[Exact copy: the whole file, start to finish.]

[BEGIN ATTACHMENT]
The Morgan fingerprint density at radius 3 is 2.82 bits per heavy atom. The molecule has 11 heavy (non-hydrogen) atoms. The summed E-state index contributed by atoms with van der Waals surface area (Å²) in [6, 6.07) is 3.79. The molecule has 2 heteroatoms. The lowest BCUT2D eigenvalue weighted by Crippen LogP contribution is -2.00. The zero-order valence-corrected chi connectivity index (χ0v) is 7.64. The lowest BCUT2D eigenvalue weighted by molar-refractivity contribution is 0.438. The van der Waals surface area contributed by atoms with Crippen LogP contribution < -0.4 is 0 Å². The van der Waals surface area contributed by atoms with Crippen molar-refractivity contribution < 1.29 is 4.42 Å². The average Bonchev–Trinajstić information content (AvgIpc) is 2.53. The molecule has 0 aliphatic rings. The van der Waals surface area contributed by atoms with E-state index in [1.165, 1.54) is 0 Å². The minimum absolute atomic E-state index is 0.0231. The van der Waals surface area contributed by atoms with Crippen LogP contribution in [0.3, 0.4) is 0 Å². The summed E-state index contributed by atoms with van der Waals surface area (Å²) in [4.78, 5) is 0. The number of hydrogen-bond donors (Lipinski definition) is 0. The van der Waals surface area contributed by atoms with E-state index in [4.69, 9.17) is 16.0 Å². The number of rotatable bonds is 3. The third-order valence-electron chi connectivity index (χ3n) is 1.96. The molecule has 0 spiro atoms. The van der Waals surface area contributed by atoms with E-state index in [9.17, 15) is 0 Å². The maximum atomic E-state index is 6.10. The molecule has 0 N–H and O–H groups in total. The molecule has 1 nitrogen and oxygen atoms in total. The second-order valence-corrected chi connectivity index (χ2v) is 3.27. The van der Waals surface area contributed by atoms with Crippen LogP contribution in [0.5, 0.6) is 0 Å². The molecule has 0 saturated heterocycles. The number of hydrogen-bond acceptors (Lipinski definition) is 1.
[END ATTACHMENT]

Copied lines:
The Morgan fingerprint density at radius 3 is 2.82 bits per heavy atom. The molecule has 11 heavy (non-hydrogen) atoms. The summed E-state index contributed by atoms with van der Waals surface area (Å²) in [6, 6.07) is 3.79. The molecule has 2 heteroatoms. The lowest BCUT2D eigenvalue weighted by Crippen LogP contribution is -2.00. The zero-order valence-corrected chi connectivity index (χ0v) is 7.64. The lowest BCUT2D eigenvalue weighted by molar-refractivity contribution is 0.438. The van der Waals surface area contributed by atoms with Crippen LogP contribution < -0.4 is 0 Å². The van der Waals surface area contributed by atoms with Crippen molar-refractivity contribution < 1.29 is 4.42 Å². The average Bonchev–Trinajstić information content (AvgIpc) is 2.53. The molecule has 0 aliphatic rings. The van der Waals surface area contributed by atoms with E-state index in [1.165, 1.54) is 0 Å². The minimum absolute atomic E-state index is 0.0231. The van der Waals surface area contributed by atoms with Crippen LogP contribution in [0.3, 0.4) is 0 Å². The summed E-state index contributed by atoms with van der Waals surface area (Å²) in [4.78, 5) is 0. The number of hydrogen-bond donors (Lipinski definition) is 0. The van der Waals surface area contributed by atoms with E-state index in [4.69, 9.17) is 16.0 Å². The number of rotatable bonds is 3. The third-order valence-electron chi connectivity index (χ3n) is 1.96. The molecule has 0 spiro atoms. The van der Waals surface area contributed by atoms with E-state index in [9.17, 15) is 0 Å². The maximum atomic E-state index is 6.10. The molecule has 0 N–H and O–H groups in total. The molecule has 1 nitrogen and oxygen atoms in total. The second-order valence-corrected chi connectivity index (χ2v) is 3.27. The van der Waals surface area contributed by atoms with Crippen LogP contribution in [0.5, 0.6) is 0 Å². The molecule has 0 saturated heterocycles. The number of hydrogen-bond acceptors (Lipinski definition) is 1.